The explicit holding of the Court is that "a warrant to search for contraband founded on probable cause implicitly carries with it the limited authority to detain the occupants of the premises while a proper search is conducted." Ante, at 705 (footnotes omitted). Though on superficial reading, this language may suggest a minor intrusion of brief duration, a detention "while a proper search is being conducted" can mean a detention of several hours.[3] The police thereby make the person a prisoner in his own home for a potentially very long period of time.[4] Moreover, because of the questionable *712 nature of the governmental interest asserted by the State and acknowledged by the Court in this case, the requirement that the scope of the intrusion be reasonably related to its justification does not provide a limiting principle for circumscribing the detention. If the purpose of the detention is to help the police make the search, the detention can be as long as the police find it necessary to protract the search.[5]

    In Dunaway, the Court reaffirmed that the "`long-prevailing standards' of probable cause embodied `the best compromise that has been found for accommodating [the] often opposing interests' in `safeguard[ing] citizens from rash and unreasonable interferences with privacy' and in `seek[ing] to give fair leeway for enforcing the law in the community's protection.'" 422 U. S., at 208, quoting Brinegar v. United States, 338 U.S. 160, 176. Because the present case presents no occasion for departing from this principle, I respectfully dissent.


    [*] David Crump and Michael C. Kuhn filed a brief for John B. Holmes, Jr., et al. as amici curiae urging reversal.

    [1] The execution of the warrant is described in greater detail in Justice Moody's opinion for the Michigan Supreme Court:

    "Upon arriving at the named address, Officer Roger Lehman saw the defendant go out the front door of the house and proceed across the porch and down the steps. When defendant was asked to open the door he replied that he could not because he left his keys inside, but he could ring someone over the intercom. Dwight Calhoun came to the door, but did not admit the police officers. As a result, the officers obtained entrance to the premises by forcing open the front door. Once admittance had been gained Officer Lehman instructed Officer Conant, previously stationed along the side of the house, to bring the defendant, still on the porch, into the house.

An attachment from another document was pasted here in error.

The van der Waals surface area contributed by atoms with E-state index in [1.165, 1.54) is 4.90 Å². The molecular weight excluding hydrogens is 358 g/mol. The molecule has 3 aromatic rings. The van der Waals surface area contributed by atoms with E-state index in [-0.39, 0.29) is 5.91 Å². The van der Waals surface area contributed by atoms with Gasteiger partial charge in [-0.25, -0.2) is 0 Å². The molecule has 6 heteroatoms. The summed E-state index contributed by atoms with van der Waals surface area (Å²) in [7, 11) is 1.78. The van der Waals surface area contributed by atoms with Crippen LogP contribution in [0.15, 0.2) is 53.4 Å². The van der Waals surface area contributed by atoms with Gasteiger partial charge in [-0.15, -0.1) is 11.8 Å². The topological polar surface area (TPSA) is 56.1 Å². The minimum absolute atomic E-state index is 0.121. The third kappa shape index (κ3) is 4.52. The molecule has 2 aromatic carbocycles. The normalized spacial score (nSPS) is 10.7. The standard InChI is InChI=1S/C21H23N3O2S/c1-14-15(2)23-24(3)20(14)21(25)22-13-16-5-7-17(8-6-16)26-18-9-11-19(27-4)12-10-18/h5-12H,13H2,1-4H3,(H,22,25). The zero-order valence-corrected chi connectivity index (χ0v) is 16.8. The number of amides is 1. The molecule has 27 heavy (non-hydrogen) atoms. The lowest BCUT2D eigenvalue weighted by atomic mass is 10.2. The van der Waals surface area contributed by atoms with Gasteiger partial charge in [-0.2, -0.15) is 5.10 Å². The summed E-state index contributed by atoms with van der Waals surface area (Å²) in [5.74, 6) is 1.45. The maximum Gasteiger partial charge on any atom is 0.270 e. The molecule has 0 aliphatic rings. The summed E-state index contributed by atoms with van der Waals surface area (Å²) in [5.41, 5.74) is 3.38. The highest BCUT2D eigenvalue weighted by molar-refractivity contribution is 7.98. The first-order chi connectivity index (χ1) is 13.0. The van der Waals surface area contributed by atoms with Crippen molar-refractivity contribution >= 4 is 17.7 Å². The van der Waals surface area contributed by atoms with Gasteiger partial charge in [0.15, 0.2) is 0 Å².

"After the eight occupants of the house were detained, a search of the premises revealed two plastic bags of suspected narcotics under the bar in the basement. After finding the suspected narcotics in the basement and upon determining that the defendant was the owner of the house, Officer Conant formally arrested the defendant for violation of the Controlled Substances Act of 1971. MCL 335.341 (4) (a); MSA 18.1070 (41) (4) (a). A custodial search conducted by Officer Conant revealed a plastic bag containing suspected heroin in the defendant's jacket pocket. It is this heroin, discovered on the person of the defendant, that forms the basis of the instant possession charge." 407 Mich. 432, 441, 286 N.W.2d 226, 226-227.

    [2] The Fourth Amendment to the United States Constitution provides:

    "The right of the people to be secure in their persons, houses, papers, and effects, against unreasonable searches and seizures, shall not be violated, and no Warrants shall issue, but upon probable cause, supported by Oath or affirmation, and particularly describing the place to be searched, and the persons or things to be seized."

    The Fourteenth Amendment requires the several States to secure these rights. See Payton v. New York, 445 U.S. 573, 576; Dunaway v. New York, 442 U.S. 200, 207.